- Robert E. Petersen Collection
- Ancient Firearms - 1350 to 1700
- Road to American Liberty - 1700 to 1780
- A Prospering New Republic - 1780 to 1860
- The American West - 1850 to 1900
- Innovation, Oddities and Competition
- Theodore Roosevelt and Elegant Arms - 1880s to 1920s
- World War I and Firearms Innovation
- WWII, Korea, Vietnam and Beyond - 1940 to Present
- For the Fun of It
- Modern Firearms - 1950 to Present
- Hollywood Guns
- A Nation Asunder - 1861 to 1865
Mauser HSc pistol
Blued finish semi-automatic pistol with Germany military proofmark on edge of triggerguard. The German War Ministry contracted for the entire production of the HSc pistol in 1940. This pistol is a war trophy brought home by Frank P. Drummond (see expanded description below).
Frank P. Drummond served in the 75th Infantry Division, 75th Reconnaissance Troop. On March 18, 1944 he was inducted into the US Army and reported to Fort Jackson, SC. Later he was sent to Fort Leonard Wod in Missouri and was assigned to the 75th Cavalry Reconnaissance Troop. After basic training, he was promoted to Corporal.
Following manuevers in Louisiana and additional training at Fort Breckenridge, Kentucky and Camp Shanks, New York, he boarded HMS Aquitania, a British ship chartered for transport services and set sail on November 15, 1944. Arriving at Tency, Wales on November 24, 1944, he then departed for Belgium on December 19, 1944. Taking part in reconnaissance missions against German forces involved in the Battle of the Bulge. Leaving Belgium on January 28, 1945, Drummond crossed over the Alps and located several pockets of German troops, completing this mission on February 14, 1945.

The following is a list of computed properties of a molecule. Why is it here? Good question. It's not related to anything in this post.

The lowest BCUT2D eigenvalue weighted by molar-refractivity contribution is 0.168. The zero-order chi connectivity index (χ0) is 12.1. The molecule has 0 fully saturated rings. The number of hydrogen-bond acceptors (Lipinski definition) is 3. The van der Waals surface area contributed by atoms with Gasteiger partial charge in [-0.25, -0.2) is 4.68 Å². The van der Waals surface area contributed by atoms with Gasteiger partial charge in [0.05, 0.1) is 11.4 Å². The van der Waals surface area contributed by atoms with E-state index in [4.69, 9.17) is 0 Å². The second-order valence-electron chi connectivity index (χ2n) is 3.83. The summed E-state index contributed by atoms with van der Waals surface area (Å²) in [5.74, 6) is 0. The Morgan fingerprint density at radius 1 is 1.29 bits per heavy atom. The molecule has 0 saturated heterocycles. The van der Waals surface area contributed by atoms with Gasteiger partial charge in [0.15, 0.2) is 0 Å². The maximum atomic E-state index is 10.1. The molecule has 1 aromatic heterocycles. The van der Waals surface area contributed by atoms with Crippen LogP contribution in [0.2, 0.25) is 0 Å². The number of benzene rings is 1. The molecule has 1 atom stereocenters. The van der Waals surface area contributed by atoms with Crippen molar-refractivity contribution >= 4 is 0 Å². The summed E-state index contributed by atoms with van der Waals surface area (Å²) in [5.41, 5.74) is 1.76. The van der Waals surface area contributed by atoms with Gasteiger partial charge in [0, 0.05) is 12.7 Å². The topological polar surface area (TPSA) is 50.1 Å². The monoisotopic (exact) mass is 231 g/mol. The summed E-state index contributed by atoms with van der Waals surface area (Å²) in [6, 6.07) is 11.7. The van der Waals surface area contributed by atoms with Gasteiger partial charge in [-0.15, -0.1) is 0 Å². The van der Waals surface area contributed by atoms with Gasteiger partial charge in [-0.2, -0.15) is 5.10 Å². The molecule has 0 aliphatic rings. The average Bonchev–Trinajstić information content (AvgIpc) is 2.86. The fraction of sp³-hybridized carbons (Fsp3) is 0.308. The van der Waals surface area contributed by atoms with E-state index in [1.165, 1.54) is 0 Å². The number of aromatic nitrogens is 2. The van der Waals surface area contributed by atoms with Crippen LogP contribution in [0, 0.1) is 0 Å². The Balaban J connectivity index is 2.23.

Following R&R in Holland, he was then assigned to Linford, Germany and contined to provide reconnaisssance services across the Rhine River, locating several pockets of German forces that refused to surrender. The cleaning up of pockets of German troops, and subsequent marching of prisoners finally ended on April 20, 1945. Battles that Frank P. Drummond participated in included the Ardennes campaign (December 23, 1944 to January 27, 1945), the Colmar Pocket battle (January 30 through February 9, 1945), and The Battle for the Ruhr (March 3 through April 15, 1945).
Frank P. Drummond left Germany on June 4, 1945. Crossing Belgium and France to finally arrive at Camp Chicago, he became a military policeman for his remaining service time. Finally boarding the USS Colby Victory on February 3, 1946, headed for the USA. Honorably discharged from the Army at Fort Bragg, North Carolina on February 8, 1946, Drumoond arrived home in Laurens, South Carolina that same day.